The younger generation will only be able to enjoy a decent life if there is renewed economic growth and a fairer distribution of earnings. That has nothing whatever to do with Social Security or the federal deficit. On the contrary, if the US and other countries keep on the current austerity kick and make further cuts in social services, growth will be even slower.

Thomas Friedman, in an op-ed in the New York Times, wrote recently that there is only one thing that might produce meaningful change: a mass movement for tax, spending and entitlement reform led by today's young people, since those will be the most affected. "After we baby boomers get done retiring — at a rate of 7,000 to 11,000 a day — if current taxes and entitlement promises are not reformed, the cupboard will be largely bare for today’s Facebook generation."

Friedman quotes Drukenmiller when he spoke recently at Notre Dame: "My generation — we brought down the president in the ’60s because we didn’t want to go into the war against Vietnam." He has delivered a similar message on many other campuses, adding at Notre Dame, “People say young people don’t vote; young people don’t care. I’m hoping after tonight, you will care. There is a clear danger to you and your children.”

Friedman notes that whenever Druckenmiller is challenged by seniors, who also come talks, that he is trying to start a generational war, But Drukenmiller has a standard reply: "No, that war already happened, and the kids lost. We’re just trying to recover some scraps for them."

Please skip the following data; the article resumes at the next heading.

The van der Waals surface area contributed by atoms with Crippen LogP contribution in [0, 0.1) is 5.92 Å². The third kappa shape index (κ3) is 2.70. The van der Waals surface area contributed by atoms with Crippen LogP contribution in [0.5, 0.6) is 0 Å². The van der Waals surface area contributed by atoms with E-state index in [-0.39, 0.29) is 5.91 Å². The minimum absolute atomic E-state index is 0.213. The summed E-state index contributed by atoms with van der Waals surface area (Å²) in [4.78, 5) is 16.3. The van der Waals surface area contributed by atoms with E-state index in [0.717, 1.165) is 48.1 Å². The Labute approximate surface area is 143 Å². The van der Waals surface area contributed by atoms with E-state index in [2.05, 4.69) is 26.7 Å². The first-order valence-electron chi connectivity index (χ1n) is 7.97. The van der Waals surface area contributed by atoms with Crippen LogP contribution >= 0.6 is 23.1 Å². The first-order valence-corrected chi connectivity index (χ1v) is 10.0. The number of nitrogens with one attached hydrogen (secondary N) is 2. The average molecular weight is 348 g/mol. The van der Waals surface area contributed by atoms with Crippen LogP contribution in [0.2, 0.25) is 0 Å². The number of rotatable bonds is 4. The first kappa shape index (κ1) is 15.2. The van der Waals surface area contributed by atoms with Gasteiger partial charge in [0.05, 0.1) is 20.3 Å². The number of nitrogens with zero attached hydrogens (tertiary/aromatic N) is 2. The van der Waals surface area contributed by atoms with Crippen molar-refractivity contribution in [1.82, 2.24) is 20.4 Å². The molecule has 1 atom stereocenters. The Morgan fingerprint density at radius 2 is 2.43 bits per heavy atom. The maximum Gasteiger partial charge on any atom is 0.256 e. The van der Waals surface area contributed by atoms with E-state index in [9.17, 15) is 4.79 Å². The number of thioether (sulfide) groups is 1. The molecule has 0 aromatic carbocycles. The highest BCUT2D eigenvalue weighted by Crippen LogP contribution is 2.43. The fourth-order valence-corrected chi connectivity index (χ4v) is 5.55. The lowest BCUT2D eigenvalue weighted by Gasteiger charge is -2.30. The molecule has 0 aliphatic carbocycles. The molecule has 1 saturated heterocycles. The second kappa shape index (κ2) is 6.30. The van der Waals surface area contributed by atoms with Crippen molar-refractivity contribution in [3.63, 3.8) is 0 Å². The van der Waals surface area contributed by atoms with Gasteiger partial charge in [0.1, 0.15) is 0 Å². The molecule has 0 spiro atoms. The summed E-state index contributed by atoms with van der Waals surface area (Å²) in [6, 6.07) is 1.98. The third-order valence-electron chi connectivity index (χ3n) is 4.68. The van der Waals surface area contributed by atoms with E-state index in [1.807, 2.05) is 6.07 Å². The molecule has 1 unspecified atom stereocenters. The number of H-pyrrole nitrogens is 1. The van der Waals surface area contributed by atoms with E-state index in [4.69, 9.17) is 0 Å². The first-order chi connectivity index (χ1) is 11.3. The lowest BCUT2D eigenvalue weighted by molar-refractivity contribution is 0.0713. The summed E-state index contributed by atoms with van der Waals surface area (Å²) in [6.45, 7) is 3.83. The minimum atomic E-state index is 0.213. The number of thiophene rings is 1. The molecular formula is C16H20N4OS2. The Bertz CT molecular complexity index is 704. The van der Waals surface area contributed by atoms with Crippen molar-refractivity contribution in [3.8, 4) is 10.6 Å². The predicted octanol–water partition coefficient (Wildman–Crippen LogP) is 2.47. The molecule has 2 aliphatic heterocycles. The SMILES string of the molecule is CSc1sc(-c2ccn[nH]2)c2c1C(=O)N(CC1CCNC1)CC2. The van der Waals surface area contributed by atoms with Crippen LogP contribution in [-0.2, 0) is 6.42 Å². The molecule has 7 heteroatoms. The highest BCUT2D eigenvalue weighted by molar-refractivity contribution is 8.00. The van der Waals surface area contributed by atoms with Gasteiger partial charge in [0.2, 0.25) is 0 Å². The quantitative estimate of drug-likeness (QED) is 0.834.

Using numerous graphs, Drukenmiller shows how government spending, investments, entitlements and poverty alleviation have overwhelmingly benefited the elderly since the 1960s, and how the situation will only get worse as the over-65 population soars 100 percent between now and 2050, while the population that will have to support them -- ages 18 to 64 -- will grow by only 17 percent.

The biggest lie in Druckenmiller's crusade, according to Robert Kuttner, writing in the Huffington Post, is the premise that the income distribution problem is generational and that Drukenmiller, as a billionaire, has something in common with most college students or most recipients of Social Security. One of his pitches to students is that Social Security is excessive because he, as a wealthy man, receives it but does not need it.

For the vast majority of the elderly, Kuttner points out, Social Security is a lifeline, and a meager one at that. According to him, about two-thirds of all seniors depend on Social Security for half of their income, while 46 percent of elderly widows and other unmarried seniors depend on Social Security for at least 90 percent of their income.

The real crisis facing the elderly, claims Kuttner, is not that Social Security is excessive but that is not adequate. Thus he concludes that there is a certain moral blindness and chutzpah of very wealthy people trying to enlist students in a generational movement against the alleged affluence of their grandparents.

The real issue here is not generational, but class, specifically Druckenmiller's class. His crusade is class war: in this case, of the very wealthy against everyone else. Druckenmiller and his billionaire's club are not merely members of the 1 per cent, they belong to the 0.001 per cent.

Happily, as Kuttner concludes, most of America's students do not seem to be taking the bait. But the media elites, and even the Obama White House, are listening. 

That may explain the rash of articles on generational warfare. That is unfortunate. The generational wars are really class wars in disguise. While there are huge differences between the generations, they should not be exploited by a group of self-serving billionaires.